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Christchurch and Canterbury Travel Guide

and Restaurant Reviews

Christchurch’s restaurants are sophisticated and diverse. There’s an established Asian influence and you can find everything from Cajun to Indian. cuisine is a serious contender in its own right, blending the best fresh-and-local ingredients with Asian-Pacific tastes. Restaurants in the city are usually open every day; if they do close it is either Sunday or Monday. Outside Christchurch, restaurants are more likely to close on Monday and Tuesday and during the winter.

The Waipara Valley is seeing a surge in exotic food production. North Canterbury is now a key producer in the country’s fledgling black truffle industry. Locally sourced saffron, hazelnuts, manuka (an indigenous kind of tea tree) honey, olive oil, and ostrich meat are making their way onto area menus.

Christchurch and Canterbury Reviews

No matter where you stay in Christchurch, you’ll find some of the best lodging in New Zealand. The two main motel strips are along Papanui Road and Riccarton Road, both outside the city center. Most of the bigger hotels are in the central city; although the more substantial lodges tend to be out in the hinterland. Many accommodations do not include breakfast in their room rates. Reservations are most necessary in summer, on public holidays, and during rugby game finals.

Outside Christchurch, it can be hard to find a place to stay in summer, especially over the holidays. If you’re planning on going to Akaroa, Hanmer Springs, or Waipara during peak season, be sure to reserve well in advance. Bookings can also be heavy in winter around the ski areas and during school holidays.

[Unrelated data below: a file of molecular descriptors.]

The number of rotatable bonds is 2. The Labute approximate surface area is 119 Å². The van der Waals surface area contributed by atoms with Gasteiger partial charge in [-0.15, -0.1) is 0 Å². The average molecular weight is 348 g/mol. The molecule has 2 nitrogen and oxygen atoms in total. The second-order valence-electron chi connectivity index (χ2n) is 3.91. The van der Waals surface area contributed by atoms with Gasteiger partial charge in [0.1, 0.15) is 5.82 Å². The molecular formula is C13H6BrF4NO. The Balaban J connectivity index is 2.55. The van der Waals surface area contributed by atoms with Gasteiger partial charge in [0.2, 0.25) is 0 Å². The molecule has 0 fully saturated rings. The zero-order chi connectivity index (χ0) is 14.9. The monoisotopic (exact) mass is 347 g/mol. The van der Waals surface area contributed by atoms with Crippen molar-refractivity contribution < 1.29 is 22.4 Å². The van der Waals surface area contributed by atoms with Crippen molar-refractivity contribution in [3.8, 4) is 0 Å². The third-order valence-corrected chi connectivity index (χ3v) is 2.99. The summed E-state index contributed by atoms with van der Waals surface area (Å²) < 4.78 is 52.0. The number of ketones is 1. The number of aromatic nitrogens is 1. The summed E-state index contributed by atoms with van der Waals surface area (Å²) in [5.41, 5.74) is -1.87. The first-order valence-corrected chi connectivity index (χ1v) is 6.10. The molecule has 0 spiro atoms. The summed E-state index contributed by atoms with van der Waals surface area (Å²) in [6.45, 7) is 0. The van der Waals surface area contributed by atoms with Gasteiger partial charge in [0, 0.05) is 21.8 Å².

The Central City “Red Zone”

Resolute to the core, the people of Christchurch and Canterbury want it known that the city is open for business and visitors are welcome. Some affectionately refer to their city as the “donut city,” with a big hole in the middle and all the action round the outside—and until the “Red Zone” reopens that will remain true. But Christchurch has also been presented with a unique opportunity to redesign the city from the center outwards, allowing a new low-rise built environment and large areas of inner city parklands where rebuilding is not possible. In the meantime, the areas north of city center, such as Merivale and Riccarton are good bases for exploring.

Side Trips from the City

New-Zealand-Akaroa-outdoor-dining.jpgLyttelton, a sleepy port town, was very badly hit by the earthquakes. The biggest loss, historically, was the Timeball Station where ships would make sure their chronometers were accurate by checking them when the large ball at the Timeball Station was lowered. By mid-2012, Lyttelton town should be open for visitors, but in the meantime Governor’s Bay and farther round to Diamond Harbour makes a nice half-day drive from the city. You can also catch a boat for a cruise from the port.

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